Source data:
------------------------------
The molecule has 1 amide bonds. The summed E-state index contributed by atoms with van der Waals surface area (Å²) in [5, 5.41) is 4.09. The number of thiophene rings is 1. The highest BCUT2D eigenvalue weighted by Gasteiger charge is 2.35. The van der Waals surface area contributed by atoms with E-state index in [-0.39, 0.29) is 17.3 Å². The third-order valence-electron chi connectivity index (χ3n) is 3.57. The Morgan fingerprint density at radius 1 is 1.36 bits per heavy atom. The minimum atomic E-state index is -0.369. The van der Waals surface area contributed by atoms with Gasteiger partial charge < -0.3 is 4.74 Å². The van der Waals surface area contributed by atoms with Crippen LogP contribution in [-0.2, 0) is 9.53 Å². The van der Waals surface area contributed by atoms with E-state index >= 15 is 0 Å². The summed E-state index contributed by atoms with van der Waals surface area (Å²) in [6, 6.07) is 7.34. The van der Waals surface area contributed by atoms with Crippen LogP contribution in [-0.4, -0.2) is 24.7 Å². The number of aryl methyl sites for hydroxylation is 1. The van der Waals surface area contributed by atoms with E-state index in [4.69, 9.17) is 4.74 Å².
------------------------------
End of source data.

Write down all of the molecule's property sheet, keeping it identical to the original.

The molecule has 1 amide bonds. The summed E-state index contributed by atoms with van der Waals surface area (Å²) in [5, 5.41) is 4.09. The number of thiophene rings is 1. The highest BCUT2D eigenvalue weighted by Gasteiger charge is 2.35. The van der Waals surface area contributed by atoms with E-state index in [-0.39, 0.29) is 17.3 Å². The third-order valence-electron chi connectivity index (χ3n) is 3.57. The Morgan fingerprint density at radius 1 is 1.36 bits per heavy atom. The minimum atomic E-state index is -0.369. The van der Waals surface area contributed by atoms with Gasteiger partial charge < -0.3 is 4.74 Å². The van der Waals surface area contributed by atoms with Crippen LogP contribution in [-0.2, 0) is 9.53 Å². The van der Waals surface area contributed by atoms with E-state index >= 15 is 0 Å². The summed E-state index contributed by atoms with van der Waals surface area (Å²) in [6, 6.07) is 7.34. The van der Waals surface area contributed by atoms with Crippen LogP contribution in [-0.4, -0.2) is 24.7 Å². The number of aryl methyl sites for hydroxylation is 1. The van der Waals surface area contributed by atoms with E-state index in [4.69, 9.17) is 4.74 Å².